Yeah. [Laughs.] It was a—she was ready to be a real Shades of Grey thing and she’d suddenly be—just be a creature of pure—pure lust. Okay. Um… Jane Fonda, she has a date with Arthur—Don Johnson—uh, she manages to take a moment to debunk a popular reading of a Robert Frost poem. And then they fall asleep together. With her tickling her arm and then listening to a full album all the way through. The fantasies that they shared with each other—

crosstalk

Elliott: —on the tape. Dan: That Robert Frost thing—

dan

—reminded me. Early on there’s a, like, joke about how, uh… y’know, someone’s… uh, vagina is not getting attention? And they say—they reference a cave of forgotten dreams? The Herzog documentary? [Elliott laughs.] And I was like—what a weird line to be [though laughter] in this movie! [Elliott laughs.]

elliott

It’s a fairly obscure—it’s not—I mean. Werner Herzog is—is—I guess—much better known now than he once was. But that’s not one of his better-known movies! Right? I mean, it’s a recent movie of his. But.

dan

And this is the most, like, widely-pitched—as you say—sitcom-y, uh, comedy. [Through laughter] So to have that in there, like—

elliott

Dan: Okay. How’d that make it through all the drafts? Stuart: So—so they shoulda—they shoulda—

stuart

They shoulda—the reference shoulda been Grizzly Man, then is what you’re saying.

dan

Yeah. [Laughs.] [All laugh.]

elliott

[Through laughter] So—yeah. I mean—

crosstalk

Elliott: —the only way— [Laughs.] Dan: My genitals are a real Grizzly Man. [Laughs.]

elliott

I wish—and that would lead to a hilarious waxing scene. Sure. I wish they’d gone further with that then? Now all I can think of is a scene where they’re—they’ve picked, like, a Calvino book for the book club? And they’re like, I’ll tell you, my life has a nonexistent night! Ugh! Tell me about it! People act like my vagina’s invisible city! Y’know.

dan

I thought you were gonna— [Laughs.]

crosstalk

Dan: [Through laughter] I thought you were gonna go, like— Elliott: If on a winter’s night a traveler showed up at my house—

dan

I thought you were gonna go with more Herzog. I thought you ere gonna be, like—little Dieter needs some sex, if you know what I mean! [Laughs.] [Elliott laughs.]

elliott

[Through laughter] Or like—[inaudible]—it’s, I could use a wrath of God down here! [Dan laughs.] Where’s my gyre? [Laughs.]

dan

Uh. Yeah.

crosstalk

Elliott: Uh. Hilarious. Yes. Dan: Encounters at the end of the world!

dan

Um—okay. [Elliott laughs.] Let’s move on, I guess.

elliott

Encounters at my end… of the world!

dan

[Laughs.] Yeah.

elliott

Uh, now I’m trying to think of what—no. And now I’m trying to think of other Werner Herzog. Even— [Dan laughs.] I’ll tell ya! Even dwarves start out small. I’d take that right now. But— [Dan laughs.] Okay. So, uh… they—she—she leaves it. And, uh… Diane Keaton’s kids call the police to track her down. They track her phone to the pilot’s house, where she falls off the aforementioned inflatable swan into the pool. It’s… it’s all so charming. Uh, as—as—uh—I think has been mentioned on it—for the previous episode of the podcast, Andy Garcia falls in the pool and my first thought is—oh no! His phone! [All laugh.] Um… Mary Steenburgen finally puts that Viagra in Craig T. Nelson’s beer and he is not happy about it—as I wouldn’t be! Also! If my wife did that to me.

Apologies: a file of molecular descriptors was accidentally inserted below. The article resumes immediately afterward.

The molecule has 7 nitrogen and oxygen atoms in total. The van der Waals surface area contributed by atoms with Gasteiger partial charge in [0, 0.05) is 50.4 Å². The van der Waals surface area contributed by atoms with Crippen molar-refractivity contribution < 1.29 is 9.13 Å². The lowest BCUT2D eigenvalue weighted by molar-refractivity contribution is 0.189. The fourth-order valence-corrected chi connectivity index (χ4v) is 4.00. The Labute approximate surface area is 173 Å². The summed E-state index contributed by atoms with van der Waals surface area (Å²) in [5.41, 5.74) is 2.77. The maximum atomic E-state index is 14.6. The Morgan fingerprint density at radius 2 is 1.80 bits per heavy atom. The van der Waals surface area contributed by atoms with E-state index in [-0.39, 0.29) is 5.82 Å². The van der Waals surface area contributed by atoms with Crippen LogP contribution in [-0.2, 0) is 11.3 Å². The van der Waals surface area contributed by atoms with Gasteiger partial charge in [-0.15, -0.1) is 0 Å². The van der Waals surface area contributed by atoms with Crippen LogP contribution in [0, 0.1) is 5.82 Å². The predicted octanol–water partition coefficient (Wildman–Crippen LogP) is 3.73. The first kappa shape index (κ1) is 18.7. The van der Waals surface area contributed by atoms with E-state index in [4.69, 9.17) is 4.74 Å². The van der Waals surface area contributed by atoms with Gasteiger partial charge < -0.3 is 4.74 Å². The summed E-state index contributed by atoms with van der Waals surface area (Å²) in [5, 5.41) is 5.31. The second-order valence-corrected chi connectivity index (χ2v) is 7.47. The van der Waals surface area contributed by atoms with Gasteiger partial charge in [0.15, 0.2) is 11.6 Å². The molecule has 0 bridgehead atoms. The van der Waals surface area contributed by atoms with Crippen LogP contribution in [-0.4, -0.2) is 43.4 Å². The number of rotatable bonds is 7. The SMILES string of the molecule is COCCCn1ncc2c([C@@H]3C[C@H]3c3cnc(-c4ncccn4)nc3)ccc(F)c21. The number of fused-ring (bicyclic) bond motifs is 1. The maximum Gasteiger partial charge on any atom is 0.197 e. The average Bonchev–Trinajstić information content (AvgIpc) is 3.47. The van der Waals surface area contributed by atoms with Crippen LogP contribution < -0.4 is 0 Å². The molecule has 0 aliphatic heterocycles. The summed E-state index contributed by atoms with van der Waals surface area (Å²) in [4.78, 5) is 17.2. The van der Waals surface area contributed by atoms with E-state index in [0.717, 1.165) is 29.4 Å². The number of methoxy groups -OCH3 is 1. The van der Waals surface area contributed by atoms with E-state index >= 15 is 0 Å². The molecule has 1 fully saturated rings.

crosstalk

Stuart: Oh, you don’t like being assaulted? Dan: [Inaudible.]

crosstalk

Elliott: No. [Laughs.] I don’t like being drugged. Dan: That’s what I’d do.

elliott

Uh—they get pulled over on the way home and the lady cop makes him stand up. And then she lets him go so that they can go have sex. But they do not have sex!

crosstalk

Elliott: Instead they argue in the house— Dan: Well, she gives a funny—

dan

A funny little wink where she’s like, y’all have a good night! And she goes into, uh, Mary Steenburgen and she’s like, and you have a good night! And winks at ‘em. And I—y’know. It’s a good performance.

elliott

I guess so. And—but—they have an argument where—which was kind of a—strangely real argument to me?

dan

Yeah!

elliott

It felt—where Craig T. Nelson’s like, ever since I’ve retired, I kinda don’t know who I am. And I need to figure out who I am and my relationship to my life and my own body. And this is—and you putting this pressure on me is not helping. And… then he walks away and bumps his dick into the wall and goes, ow! [All laugh.]

dan

Well, yeah, they’re having this serious argument and throughout the entire argument you can see this huge tent in his pants. [Elliott laughs.] Uh—which I—I’m ashamed at— [though laughter] like, the amount that I did find that funny. The contrast between the two. I—I wanna say, like… maybe we can rate the movie’s, uh… storylines at the end? But this was my personal favorite of the storyline? That Mary Steenburgen, Craig T. Nelson, won, uh, because it felt like it had a certain amount of actual emotional honesty. Like, I had an idea of who both of the characters, uh, involved were supposed to be? And what their, like, feelings were? Uh… y’know, I mean, I like Mary Steenburgen a lot anyway.